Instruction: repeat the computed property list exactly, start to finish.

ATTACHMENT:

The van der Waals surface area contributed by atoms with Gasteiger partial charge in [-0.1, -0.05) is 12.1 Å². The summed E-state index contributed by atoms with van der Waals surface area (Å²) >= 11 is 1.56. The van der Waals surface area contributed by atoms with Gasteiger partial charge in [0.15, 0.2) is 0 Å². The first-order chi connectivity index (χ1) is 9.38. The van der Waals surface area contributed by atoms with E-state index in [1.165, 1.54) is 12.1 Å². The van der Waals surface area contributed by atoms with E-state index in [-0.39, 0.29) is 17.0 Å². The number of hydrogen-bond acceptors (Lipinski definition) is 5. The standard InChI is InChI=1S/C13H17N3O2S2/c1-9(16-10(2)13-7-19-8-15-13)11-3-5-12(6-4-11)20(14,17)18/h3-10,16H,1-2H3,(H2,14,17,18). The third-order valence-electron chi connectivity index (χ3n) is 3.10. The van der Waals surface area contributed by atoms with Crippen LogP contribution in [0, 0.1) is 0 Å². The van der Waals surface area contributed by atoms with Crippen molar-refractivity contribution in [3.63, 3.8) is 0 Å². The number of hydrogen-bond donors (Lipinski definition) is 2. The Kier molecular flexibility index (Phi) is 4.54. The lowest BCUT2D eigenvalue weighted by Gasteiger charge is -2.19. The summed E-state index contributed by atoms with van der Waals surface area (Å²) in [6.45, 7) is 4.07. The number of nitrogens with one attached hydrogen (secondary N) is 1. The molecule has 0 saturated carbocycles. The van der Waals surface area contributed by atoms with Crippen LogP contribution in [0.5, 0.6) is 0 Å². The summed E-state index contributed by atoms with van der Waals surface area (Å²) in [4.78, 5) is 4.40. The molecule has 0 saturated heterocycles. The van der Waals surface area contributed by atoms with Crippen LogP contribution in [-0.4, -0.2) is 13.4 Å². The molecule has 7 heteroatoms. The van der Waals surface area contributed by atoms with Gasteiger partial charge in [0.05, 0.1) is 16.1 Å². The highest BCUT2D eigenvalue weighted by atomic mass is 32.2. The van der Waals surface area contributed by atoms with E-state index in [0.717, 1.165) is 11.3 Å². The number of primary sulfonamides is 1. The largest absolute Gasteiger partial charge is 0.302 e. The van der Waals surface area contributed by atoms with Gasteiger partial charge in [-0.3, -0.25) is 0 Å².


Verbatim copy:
The van der Waals surface area contributed by atoms with Gasteiger partial charge in [-0.1, -0.05) is 12.1 Å². The summed E-state index contributed by atoms with van der Waals surface area (Å²) >= 11 is 1.56. The van der Waals surface area contributed by atoms with Gasteiger partial charge in [0.15, 0.2) is 0 Å². The first-order chi connectivity index (χ1) is 9.38. The van der Waals surface area contributed by atoms with E-state index in [1.165, 1.54) is 12.1 Å². The van der Waals surface area contributed by atoms with E-state index in [-0.39, 0.29) is 17.0 Å². The number of hydrogen-bond acceptors (Lipinski definition) is 5. The standard InChI is InChI=1S/C13H17N3O2S2/c1-9(16-10(2)13-7-19-8-15-13)11-3-5-12(6-4-11)20(14,17)18/h3-10,16H,1-2H3,(H2,14,17,18). The third-order valence-electron chi connectivity index (χ3n) is 3.10. The van der Waals surface area contributed by atoms with Crippen LogP contribution in [0, 0.1) is 0 Å². The van der Waals surface area contributed by atoms with Crippen molar-refractivity contribution in [3.63, 3.8) is 0 Å². The number of hydrogen-bond donors (Lipinski definition) is 2. The Kier molecular flexibility index (Phi) is 4.54. The lowest BCUT2D eigenvalue weighted by Gasteiger charge is -2.19. The summed E-state index contributed by atoms with van der Waals surface area (Å²) in [6.45, 7) is 4.07. The number of nitrogens with one attached hydrogen (secondary N) is 1. The molecule has 0 saturated carbocycles. The van der Waals surface area contributed by atoms with Crippen LogP contribution in [0.5, 0.6) is 0 Å². The summed E-state index contributed by atoms with van der Waals surface area (Å²) in [4.78, 5) is 4.40. The molecule has 0 saturated heterocycles. The van der Waals surface area contributed by atoms with Crippen LogP contribution in [-0.4, -0.2) is 13.4 Å². The molecule has 7 heteroatoms. The van der Waals surface area contributed by atoms with Gasteiger partial charge in [0.05, 0.1) is 16.1 Å². The highest BCUT2D eigenvalue weighted by atomic mass is 32.2. The van der Waals surface area contributed by atoms with E-state index in [0.717, 1.165) is 11.3 Å². The number of primary sulfonamides is 1. The largest absolute Gasteiger partial charge is 0.302 e. The van der Waals surface area contributed by atoms with Gasteiger partial charge in [-0.3, -0.25) is 0 Å².